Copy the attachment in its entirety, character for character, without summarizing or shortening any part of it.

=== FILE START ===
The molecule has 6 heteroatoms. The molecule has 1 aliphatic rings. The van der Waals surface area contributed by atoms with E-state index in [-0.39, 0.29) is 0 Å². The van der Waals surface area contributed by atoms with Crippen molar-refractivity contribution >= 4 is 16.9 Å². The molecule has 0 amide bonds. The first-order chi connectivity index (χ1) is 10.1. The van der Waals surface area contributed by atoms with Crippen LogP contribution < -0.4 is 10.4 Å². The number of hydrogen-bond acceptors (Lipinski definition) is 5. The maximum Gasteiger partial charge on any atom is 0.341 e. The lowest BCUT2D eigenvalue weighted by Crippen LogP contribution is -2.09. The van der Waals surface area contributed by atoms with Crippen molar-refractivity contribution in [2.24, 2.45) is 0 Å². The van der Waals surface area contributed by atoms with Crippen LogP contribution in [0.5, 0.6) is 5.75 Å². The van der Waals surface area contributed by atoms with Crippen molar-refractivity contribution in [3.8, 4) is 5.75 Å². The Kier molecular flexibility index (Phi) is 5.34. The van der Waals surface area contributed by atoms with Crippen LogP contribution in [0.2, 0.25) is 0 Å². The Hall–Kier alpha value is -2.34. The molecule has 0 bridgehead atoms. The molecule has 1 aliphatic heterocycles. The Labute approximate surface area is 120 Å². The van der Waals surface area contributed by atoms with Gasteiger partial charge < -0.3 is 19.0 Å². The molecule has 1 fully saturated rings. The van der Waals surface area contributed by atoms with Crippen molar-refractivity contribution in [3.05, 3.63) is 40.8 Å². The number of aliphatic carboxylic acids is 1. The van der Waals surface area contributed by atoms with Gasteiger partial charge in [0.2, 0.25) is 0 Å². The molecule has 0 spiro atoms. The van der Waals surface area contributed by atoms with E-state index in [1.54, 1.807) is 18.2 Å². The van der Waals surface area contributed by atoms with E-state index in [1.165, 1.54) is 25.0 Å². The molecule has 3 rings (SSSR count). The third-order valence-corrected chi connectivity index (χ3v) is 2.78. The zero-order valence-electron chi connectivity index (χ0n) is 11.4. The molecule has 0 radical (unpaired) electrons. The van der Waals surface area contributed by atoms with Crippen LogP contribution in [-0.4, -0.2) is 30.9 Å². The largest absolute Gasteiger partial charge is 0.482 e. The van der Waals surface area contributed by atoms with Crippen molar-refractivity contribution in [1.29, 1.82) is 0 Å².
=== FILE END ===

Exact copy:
The molecule has 6 heteroatoms. The molecule has 1 aliphatic rings. The van der Waals surface area contributed by atoms with E-state index in [-0.39, 0.29) is 0 Å². The van der Waals surface area contributed by atoms with Crippen molar-refractivity contribution >= 4 is 16.9 Å². The molecule has 0 amide bonds. The first-order chi connectivity index (χ1) is 10.1. The van der Waals surface area contributed by atoms with Crippen LogP contribution < -0.4 is 10.4 Å². The number of hydrogen-bond acceptors (Lipinski definition) is 5. The maximum Gasteiger partial charge on any atom is 0.341 e. The lowest BCUT2D eigenvalue weighted by Crippen LogP contribution is -2.09. The van der Waals surface area contributed by atoms with Crippen molar-refractivity contribution in [2.24, 2.45) is 0 Å². The van der Waals surface area contributed by atoms with Crippen LogP contribution in [0.5, 0.6) is 5.75 Å². The van der Waals surface area contributed by atoms with Crippen molar-refractivity contribution in [3.8, 4) is 5.75 Å². The Kier molecular flexibility index (Phi) is 5.34. The van der Waals surface area contributed by atoms with Crippen LogP contribution in [0.2, 0.25) is 0 Å². The Hall–Kier alpha value is -2.34. The molecule has 0 bridgehead atoms. The molecule has 1 aliphatic heterocycles. The Labute approximate surface area is 120 Å². The van der Waals surface area contributed by atoms with Gasteiger partial charge < -0.3 is 19.0 Å². The molecule has 1 fully saturated rings. The van der Waals surface area contributed by atoms with Crippen molar-refractivity contribution in [3.05, 3.63) is 40.8 Å². The number of aliphatic carboxylic acids is 1. The van der Waals surface area contributed by atoms with Gasteiger partial charge in [0.2, 0.25) is 0 Å². The molecule has 0 spiro atoms. The van der Waals surface area contributed by atoms with E-state index in [1.54, 1.807) is 18.2 Å². The van der Waals surface area contributed by atoms with E-state index in [1.165, 1.54) is 25.0 Å². The molecule has 3 rings (SSSR count). The third-order valence-corrected chi connectivity index (χ3v) is 2.78. The zero-order valence-electron chi connectivity index (χ0n) is 11.4. The molecule has 0 radical (unpaired) electrons. The van der Waals surface area contributed by atoms with Crippen LogP contribution in [-0.4, -0.2) is 30.9 Å². The largest absolute Gasteiger partial charge is 0.482 e. The van der Waals surface area contributed by atoms with Crippen molar-refractivity contribution in [1.29, 1.82) is 0 Å².